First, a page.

Monday, October 22, 2012

A Desperate Mama

Have you ever thought your child was going to die?  I don't mean in a fit of temper you were going to have to kill them. All of us have had that humorous thought.  I mean have you had a moment or more than one, where you honestly didn't know if your child would live or die?  I have.  Three times in the 4 years she has been in this world, I have honestly wondered if my younger daughter would live or die.  They are three of the worst moments of my life.

When my baby was still a toddler she wandered out of our house.  Somehow she pulled the doorknob, opened the door and then shut it behind her. Talking with a friend, we assumed she was playing quietly in her room. We lived in an urban apartment building beside a drop off-20 feet down to a busy road.   When we realized she was gone, I ran through the grassy yard behind our home and peered over the drop off. I thought I would see her body broken at the bottom.  I was desperate.  I would have begged anyone, bargained anything, not to see that horror.

I was not the first desperate mama. Matthew and Mark both record the story of an anguished woman who came to Jesus.  He had withdrawn to Tyre from the crowds which were constantly swarming him those days.  A Gentile, she found him there and cried, "Have mercy on me, Lord, Son of David; my daughter is cruelly demon-possessed" (Matthew 15:22).  She didn't just say it once or twice. No, in the fashion of the widow and the unjust judge, she repeated herself over and over again (Luke 18:1-8). She kept calling until the disciples begged Jesus to answer her just to shut her up! (Matthew 15:23)

She pleaded for her daughter's life.  She was desperate enough that Jesus' surprising reply did not deter her.  "I was sent only to the lost sheep of the house of Israel," he said (Matthew 15:24). She fell at his feet and kept begging.  He tried again to turn her away with harsh words, "It is not good to take the children's bread and throw it to the dogs" (Matthew 15:26). This is the same Jesus who healed EVERY person who came and asked him in the gospels.  He refused to do even one miracle for the sign seeking Pharisees but he never once turned down a single sick person or their family member (Mark 8). His answer seems so cold and out of character.

As harsh as it seems, it wasn't nearly enough to stop her.  "Yes, Lord; but even the dogs feed on the crumbs which fall from their masters' table," she said (Matthew 15:27). Then Jesus said the most curious thing of all, "Oh woman, your faith is great" (Matthew 15:28). What faith had she shown?  There was some persistence in her faith.  The persistence of great distress I suppose.  More than that though she had a deep belief in the compassion of Jesus.  Being ignored, being annoying, being rejected, being compared to a dog, it did not change her mind.  She believed that Jesus not only had the power, he had the heart to help her.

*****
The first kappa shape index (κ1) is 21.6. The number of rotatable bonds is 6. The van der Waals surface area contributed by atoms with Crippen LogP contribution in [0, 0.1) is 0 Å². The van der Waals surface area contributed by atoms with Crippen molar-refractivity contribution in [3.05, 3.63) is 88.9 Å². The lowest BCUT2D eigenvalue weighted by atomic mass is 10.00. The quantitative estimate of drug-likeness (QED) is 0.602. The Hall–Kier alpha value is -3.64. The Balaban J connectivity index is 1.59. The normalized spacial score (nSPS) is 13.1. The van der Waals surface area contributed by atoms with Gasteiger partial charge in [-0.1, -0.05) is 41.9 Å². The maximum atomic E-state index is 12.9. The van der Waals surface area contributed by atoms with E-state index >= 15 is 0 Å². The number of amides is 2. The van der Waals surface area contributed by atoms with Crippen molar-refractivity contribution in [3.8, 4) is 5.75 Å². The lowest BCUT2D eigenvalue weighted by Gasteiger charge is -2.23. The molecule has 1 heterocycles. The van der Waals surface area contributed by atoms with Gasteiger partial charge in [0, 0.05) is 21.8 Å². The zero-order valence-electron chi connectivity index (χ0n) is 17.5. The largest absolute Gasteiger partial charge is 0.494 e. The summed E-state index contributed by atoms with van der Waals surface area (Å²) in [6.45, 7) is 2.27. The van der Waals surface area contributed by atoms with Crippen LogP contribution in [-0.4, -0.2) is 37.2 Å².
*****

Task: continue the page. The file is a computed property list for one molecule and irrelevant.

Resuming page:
When I crossed that yard, I did not find my baby's body at the bottom of the drop-off.  I shouted, and searched and cried and finally she was found by a friend 2 stories up at a neighbor's house eating cookies.  I didn't know whether to spank her or hug her.  I settled on hug her now, and spank her every time she touched the door!  My prayers were heard and my life went mostly back to normal.  Moments like that though leave me wondering.  Do I have enough faith?  If the unthinkable had happened, if in a moment of inattention we had inadvertently allowed our child to die, could I have gone on trusting in the goodness, the compassion of God?

In our moments of terror, we can know two things.  God has the power.  He urges us to persistence in our prayers.  He compares himself to a loving Father ready to give good gifts not cruel tricks to His children (Matthew 7:8-12).  He has the power to solve the problem.   God also has the compassion.  Even when we are turned down, when our worst nightmares come true, we can choose to believe, like this Gentile woman, in our Savior's heart.  We can know that the Savior, who wept at the tomb of His friend, is ever moved by compassion* (John 11).  He hates death even more than we do; he loves our children even more than we do, and he is moved with compassion when we're scared, when we're desperate and when our hearts are broken. 

*In the following verses we can see a sample of the times that the gospel writers attribute some action of Jesus to him feeling compassion:  Matthew 9:36,14:14,15:32, Mark 1:41, Luke 7:13

Scripture taken from the NEW AMERICAN STANDARD BIBLE(R), Copyright(c) 1960, 1962, 1963, 1968, 1971, 1972, 1973, 1975, 1977, 1995 by The Lockman Foundation. Used by permission.

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